In this post, we are going to learn how to reverse scores in Python.
When working with questionnaires that use a Likert scale (e.g., strongly disagree, disagree, neutral, agree, strongly agree) we sometimes want to reverse the scoring. For instance, in a questionnaire subjective experiences of cognition some of the questions can be positively worded (e.g., “I find it easy to read while talking in the telephone at the same time”). However, we often have questions that are negatively worded (e.g., “When there is music in the room I find it hard to concentrate on reading”).
In the case of positively worded questions we can score them like this; strongly disagree with a score of 1, disagree= 2, neutral =3, agree = 4 and strongly disagree =5. However, the same scoring can’t be applied for the negatively worded questions. We now need to reverse the score of these questions. In the python example below, score 5 becomes 1, 4 becomes 2, 2 becomes 4 and 1 becomes 5. Three, on the other hand, (neutral) stays the same.
Reverse scoring in Python:
In this reverse scoring with Python example, we are generating some data. Typically, we have collected data using an instrument and the data can be either in Excel (e.g., xlsx) or CSV format. If you need to learn more about loading Excel to Dataframes see my Pandas read_excel guide.
from random import randint import pandas as pd def reverseScoring(df, high, cols): '''Reverse scores on given columns df = your data frame, high = highest score available cols = the columns you want reversed in list form''' df[cols] = high - df[cols] return df #Generate column names for the DataFrame (Question 1; Q1, and so on) colNames = ['Q' + str(i) for i in range(1,6)] #Generating data for the DataFrame data = [[randint(1,4) for i in xrange(5)] for i in xrange(1,11)] #Finally generating the DataFrame using Pandas dataf = pd.DataFrame(data, index=range(1,11), columns=colNames) #The Columns to be reversed cols = ['Q2', 'Q3', 'Q4'] #Create a new DataFrame with reversed scores revFrame = reverseScoring(dataf, 5, cols)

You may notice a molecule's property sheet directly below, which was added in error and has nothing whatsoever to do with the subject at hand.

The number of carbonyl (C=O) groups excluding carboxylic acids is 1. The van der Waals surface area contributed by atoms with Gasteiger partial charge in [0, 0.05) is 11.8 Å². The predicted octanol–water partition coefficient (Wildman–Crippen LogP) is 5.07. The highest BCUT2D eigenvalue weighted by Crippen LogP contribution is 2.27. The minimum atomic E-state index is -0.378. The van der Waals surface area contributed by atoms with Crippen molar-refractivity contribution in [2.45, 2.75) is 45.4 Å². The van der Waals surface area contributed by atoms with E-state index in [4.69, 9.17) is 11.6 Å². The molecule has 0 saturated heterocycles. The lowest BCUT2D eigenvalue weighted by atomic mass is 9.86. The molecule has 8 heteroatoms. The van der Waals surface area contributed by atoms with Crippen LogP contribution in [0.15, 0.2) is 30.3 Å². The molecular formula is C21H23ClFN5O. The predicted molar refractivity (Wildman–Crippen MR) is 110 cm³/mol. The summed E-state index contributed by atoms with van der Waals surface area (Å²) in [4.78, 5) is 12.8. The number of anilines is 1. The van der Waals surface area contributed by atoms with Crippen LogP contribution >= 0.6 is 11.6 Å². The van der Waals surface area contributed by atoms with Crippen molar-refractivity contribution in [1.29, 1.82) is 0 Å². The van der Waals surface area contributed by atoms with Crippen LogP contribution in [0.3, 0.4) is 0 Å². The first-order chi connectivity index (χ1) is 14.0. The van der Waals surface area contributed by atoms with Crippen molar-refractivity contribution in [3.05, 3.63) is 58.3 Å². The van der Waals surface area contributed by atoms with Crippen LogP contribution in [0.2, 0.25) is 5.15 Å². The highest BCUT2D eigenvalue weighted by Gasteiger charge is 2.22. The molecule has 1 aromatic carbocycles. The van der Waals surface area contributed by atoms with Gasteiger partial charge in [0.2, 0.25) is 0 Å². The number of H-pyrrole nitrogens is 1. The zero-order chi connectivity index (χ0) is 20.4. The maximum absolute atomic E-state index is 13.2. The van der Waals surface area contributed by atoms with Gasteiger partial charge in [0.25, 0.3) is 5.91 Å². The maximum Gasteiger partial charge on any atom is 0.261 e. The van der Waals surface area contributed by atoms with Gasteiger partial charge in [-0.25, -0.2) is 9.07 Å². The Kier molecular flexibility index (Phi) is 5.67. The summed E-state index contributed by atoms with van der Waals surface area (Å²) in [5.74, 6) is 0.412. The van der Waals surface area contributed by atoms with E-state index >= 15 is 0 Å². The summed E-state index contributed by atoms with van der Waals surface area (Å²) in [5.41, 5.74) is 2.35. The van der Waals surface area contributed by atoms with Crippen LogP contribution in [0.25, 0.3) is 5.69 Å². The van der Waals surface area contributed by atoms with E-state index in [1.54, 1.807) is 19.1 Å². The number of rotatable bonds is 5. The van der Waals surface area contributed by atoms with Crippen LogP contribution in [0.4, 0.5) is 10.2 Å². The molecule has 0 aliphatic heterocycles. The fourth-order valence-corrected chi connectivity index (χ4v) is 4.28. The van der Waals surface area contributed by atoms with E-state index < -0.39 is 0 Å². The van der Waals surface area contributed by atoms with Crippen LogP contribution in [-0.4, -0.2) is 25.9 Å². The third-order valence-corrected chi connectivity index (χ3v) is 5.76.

- See this Jupyter Notebook for a Python 3 code example.
How to Save a Pandas Dataframe
With Pandas DataFrame you can easily save your new dataframe to .csv-file. I use ‘;’ as separator (‘,’ is more commonly used):
#Saving your new dataframe as a csv (YOUR_FILENAME='filename.csv # & CHOSEN_SEPARATOR=',') to_csv(path_or_buf=YOUR_FILENAME, sep=CHOSEN_SEPARATOR)
That is it! Pretty simple to reverse scores in Python. Now you can continue with your analysis.
More on how to work with Pandas Dataframes:
Update: If you are using R I have written a short script on how to reverse scores using that language: Reverse scoring in R statistical programming environment